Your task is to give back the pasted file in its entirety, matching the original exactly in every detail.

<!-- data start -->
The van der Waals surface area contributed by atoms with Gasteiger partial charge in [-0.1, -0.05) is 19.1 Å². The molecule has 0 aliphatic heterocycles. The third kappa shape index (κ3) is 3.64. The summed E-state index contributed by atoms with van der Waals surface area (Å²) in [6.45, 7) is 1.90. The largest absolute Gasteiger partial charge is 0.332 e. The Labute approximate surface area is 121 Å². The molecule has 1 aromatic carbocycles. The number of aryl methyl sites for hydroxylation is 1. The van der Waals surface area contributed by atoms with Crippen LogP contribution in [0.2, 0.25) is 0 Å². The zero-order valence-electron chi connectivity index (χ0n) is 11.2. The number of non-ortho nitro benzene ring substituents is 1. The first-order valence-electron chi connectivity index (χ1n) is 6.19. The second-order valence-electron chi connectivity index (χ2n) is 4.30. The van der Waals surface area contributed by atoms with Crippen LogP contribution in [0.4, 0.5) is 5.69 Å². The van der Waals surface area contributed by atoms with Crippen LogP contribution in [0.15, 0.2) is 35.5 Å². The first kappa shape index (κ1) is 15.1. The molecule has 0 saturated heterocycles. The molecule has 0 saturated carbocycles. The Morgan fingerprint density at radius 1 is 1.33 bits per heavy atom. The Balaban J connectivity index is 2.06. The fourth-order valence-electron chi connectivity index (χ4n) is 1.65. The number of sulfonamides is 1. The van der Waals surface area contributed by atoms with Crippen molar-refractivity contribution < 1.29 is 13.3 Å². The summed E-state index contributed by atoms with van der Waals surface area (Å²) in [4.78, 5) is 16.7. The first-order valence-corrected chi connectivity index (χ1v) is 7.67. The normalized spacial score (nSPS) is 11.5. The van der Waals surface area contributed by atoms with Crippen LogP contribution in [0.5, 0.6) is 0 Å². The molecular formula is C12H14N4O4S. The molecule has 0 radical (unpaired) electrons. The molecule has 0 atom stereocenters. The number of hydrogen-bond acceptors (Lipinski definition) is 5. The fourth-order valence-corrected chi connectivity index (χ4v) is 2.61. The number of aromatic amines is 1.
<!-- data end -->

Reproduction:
The van der Waals surface area contributed by atoms with Gasteiger partial charge in [-0.1, -0.05) is 19.1 Å². The molecule has 0 aliphatic heterocycles. The third kappa shape index (κ3) is 3.64. The summed E-state index contributed by atoms with van der Waals surface area (Å²) in [6.45, 7) is 1.90. The largest absolute Gasteiger partial charge is 0.332 e. The Labute approximate surface area is 121 Å². The molecule has 1 aromatic carbocycles. The number of aryl methyl sites for hydroxylation is 1. The van der Waals surface area contributed by atoms with Crippen LogP contribution in [0.2, 0.25) is 0 Å². The zero-order valence-electron chi connectivity index (χ0n) is 11.2. The number of non-ortho nitro benzene ring substituents is 1. The first-order valence-electron chi connectivity index (χ1n) is 6.19. The second-order valence-electron chi connectivity index (χ2n) is 4.30. The van der Waals surface area contributed by atoms with Crippen LogP contribution in [0.4, 0.5) is 5.69 Å². The van der Waals surface area contributed by atoms with Crippen LogP contribution in [0.15, 0.2) is 35.5 Å². The first kappa shape index (κ1) is 15.1. The molecule has 0 saturated heterocycles. The molecule has 0 saturated carbocycles. The Morgan fingerprint density at radius 1 is 1.33 bits per heavy atom. The Balaban J connectivity index is 2.06. The fourth-order valence-electron chi connectivity index (χ4n) is 1.65. The number of sulfonamides is 1. The van der Waals surface area contributed by atoms with Crippen molar-refractivity contribution < 1.29 is 13.3 Å². The summed E-state index contributed by atoms with van der Waals surface area (Å²) in [4.78, 5) is 16.7. The first-order valence-corrected chi connectivity index (χ1v) is 7.67. The normalized spacial score (nSPS) is 11.5. The van der Waals surface area contributed by atoms with Crippen LogP contribution in [0.5, 0.6) is 0 Å². The molecular formula is C12H14N4O4S. The molecule has 0 radical (unpaired) electrons. The molecule has 0 atom stereocenters. The number of hydrogen-bond acceptors (Lipinski definition) is 5. The fourth-order valence-corrected chi connectivity index (χ4v) is 2.61. The number of aromatic amines is 1.